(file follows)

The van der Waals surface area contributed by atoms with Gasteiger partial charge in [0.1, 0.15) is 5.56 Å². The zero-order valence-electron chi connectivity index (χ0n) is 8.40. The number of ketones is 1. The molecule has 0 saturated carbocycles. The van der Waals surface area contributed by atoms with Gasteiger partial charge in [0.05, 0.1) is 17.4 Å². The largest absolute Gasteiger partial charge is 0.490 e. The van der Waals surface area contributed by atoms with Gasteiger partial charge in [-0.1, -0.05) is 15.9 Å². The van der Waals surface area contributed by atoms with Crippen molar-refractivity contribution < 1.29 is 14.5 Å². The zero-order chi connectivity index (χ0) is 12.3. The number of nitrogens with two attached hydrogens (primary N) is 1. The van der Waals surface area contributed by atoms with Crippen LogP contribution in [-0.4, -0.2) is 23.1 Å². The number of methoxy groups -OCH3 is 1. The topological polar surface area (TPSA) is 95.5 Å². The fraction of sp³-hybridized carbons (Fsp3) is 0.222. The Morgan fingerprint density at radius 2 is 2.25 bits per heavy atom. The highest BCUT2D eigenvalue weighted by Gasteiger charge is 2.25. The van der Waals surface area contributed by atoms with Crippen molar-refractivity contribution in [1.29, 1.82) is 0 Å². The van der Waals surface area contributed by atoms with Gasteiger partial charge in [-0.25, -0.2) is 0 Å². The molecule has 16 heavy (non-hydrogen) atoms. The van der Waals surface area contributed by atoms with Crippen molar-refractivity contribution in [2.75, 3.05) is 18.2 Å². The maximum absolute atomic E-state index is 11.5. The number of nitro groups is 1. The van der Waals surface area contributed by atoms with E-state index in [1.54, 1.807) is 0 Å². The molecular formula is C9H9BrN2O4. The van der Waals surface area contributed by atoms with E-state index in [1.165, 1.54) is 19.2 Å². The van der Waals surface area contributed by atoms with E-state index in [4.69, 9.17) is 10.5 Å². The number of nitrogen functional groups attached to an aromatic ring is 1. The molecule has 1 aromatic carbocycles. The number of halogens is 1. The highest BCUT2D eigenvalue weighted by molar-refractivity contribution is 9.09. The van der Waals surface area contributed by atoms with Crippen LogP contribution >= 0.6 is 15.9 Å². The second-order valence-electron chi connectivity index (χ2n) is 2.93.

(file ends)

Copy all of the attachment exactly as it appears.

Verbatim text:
The van der Waals surface area contributed by atoms with Gasteiger partial charge in [0.1, 0.15) is 5.56 Å². The zero-order valence-electron chi connectivity index (χ0n) is 8.40. The number of ketones is 1. The molecule has 0 saturated carbocycles. The van der Waals surface area contributed by atoms with Gasteiger partial charge in [0.05, 0.1) is 17.4 Å². The largest absolute Gasteiger partial charge is 0.490 e. The van der Waals surface area contributed by atoms with Gasteiger partial charge in [-0.1, -0.05) is 15.9 Å². The van der Waals surface area contributed by atoms with Crippen molar-refractivity contribution < 1.29 is 14.5 Å². The zero-order chi connectivity index (χ0) is 12.3. The number of nitrogens with two attached hydrogens (primary N) is 1. The van der Waals surface area contributed by atoms with Crippen LogP contribution in [-0.4, -0.2) is 23.1 Å². The number of methoxy groups -OCH3 is 1. The topological polar surface area (TPSA) is 95.5 Å². The fraction of sp³-hybridized carbons (Fsp3) is 0.222. The Morgan fingerprint density at radius 2 is 2.25 bits per heavy atom. The highest BCUT2D eigenvalue weighted by Gasteiger charge is 2.25. The van der Waals surface area contributed by atoms with Crippen molar-refractivity contribution in [1.29, 1.82) is 0 Å². The van der Waals surface area contributed by atoms with Gasteiger partial charge in [-0.25, -0.2) is 0 Å². The molecule has 16 heavy (non-hydrogen) atoms. The van der Waals surface area contributed by atoms with Crippen molar-refractivity contribution in [2.75, 3.05) is 18.2 Å². The maximum absolute atomic E-state index is 11.5. The number of nitro groups is 1. The van der Waals surface area contributed by atoms with E-state index in [1.54, 1.807) is 0 Å². The molecular formula is C9H9BrN2O4. The van der Waals surface area contributed by atoms with E-state index in [1.165, 1.54) is 19.2 Å². The van der Waals surface area contributed by atoms with E-state index in [4.69, 9.17) is 10.5 Å². The number of nitrogen functional groups attached to an aromatic ring is 1. The molecule has 1 aromatic carbocycles. The number of halogens is 1. The highest BCUT2D eigenvalue weighted by molar-refractivity contribution is 9.09. The van der Waals surface area contributed by atoms with Crippen LogP contribution >= 0.6 is 15.9 Å². The second-order valence-electron chi connectivity index (χ2n) is 2.93.